2.4. Before Setting Up GFS

Before you install and set up GFS, note the following key characteristics of your GFS file systems:
GFS nodes
Determine which nodes in the Red Hat Cluster Suite will mount the GFS file systems.
Number of file systems
Determine how many GFS file systems to create initially. (More file systems can be added later.)
File system name
Determine a unique name for each file system. Each file system name is required in the form of a parameter variable. For example, this book uses file system names mydata1 and mydata2 in some example procedures.
File system size
GFS is based on a 64-bit architecture, which can theoretically accommodate an 8 EB file system. However, the current supported maximum size of a GFS file system for 64-bit hardware is 100 TB. The current supported maximum size of a GFS file system for 32-bit hardware is 16 TB. If your system requires larger GFS file systems, contact your Red Hat service representative.
When determining the size of your file system, you should consider your recovery needs. Running the gfs_fsck command on a very large file system can take a long time and consume a large amount of memory. Additionally, in the event of a disk or disk-subsytem failure, recovery time is limited by the speed of your backup media. For information on the amount of memory the gfs_fsck command requires, see Section 4.14, “Repairing a File System”.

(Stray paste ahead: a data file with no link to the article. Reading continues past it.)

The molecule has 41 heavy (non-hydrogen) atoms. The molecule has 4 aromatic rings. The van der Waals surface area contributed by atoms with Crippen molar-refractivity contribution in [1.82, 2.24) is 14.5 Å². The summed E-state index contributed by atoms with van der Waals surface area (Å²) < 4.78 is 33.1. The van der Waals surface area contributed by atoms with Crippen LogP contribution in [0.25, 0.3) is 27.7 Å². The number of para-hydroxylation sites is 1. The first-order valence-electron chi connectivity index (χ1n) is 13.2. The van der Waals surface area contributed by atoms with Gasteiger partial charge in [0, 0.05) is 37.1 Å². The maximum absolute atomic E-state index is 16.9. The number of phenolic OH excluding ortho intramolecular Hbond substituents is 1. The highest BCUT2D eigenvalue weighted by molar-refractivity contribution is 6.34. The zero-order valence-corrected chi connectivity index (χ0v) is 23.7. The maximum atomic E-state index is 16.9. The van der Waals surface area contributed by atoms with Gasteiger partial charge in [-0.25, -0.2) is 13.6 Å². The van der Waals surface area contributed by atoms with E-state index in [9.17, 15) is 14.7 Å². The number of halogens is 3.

Determine the number of journals for your GFS file systems. One journal is required for each node that mounts a GFS file system. Make sure to account for additional journals needed for future expansion, as you cannot add journals dynamically to a GFS file system.
GNBD server nodes
If you are using GNBD, determine how many GNBD server nodes are needed. Note the hostname and IP address of each GNBD server node for setting up GNBD clients later. For information on using GNBD with GFS, see the Using GNBD with Global File System document.
Storage devices and partitions
Determine the storage devices and partitions to be used for creating logical volumes (via CLVM) in the file systems.


You may see performance problems with GFS when many create and delete operations are issued from more than one node in the same directory at the same time. If this causes performance problems in your system, you should localize file creation and deletions by a node to directories specific to that node as much as possible.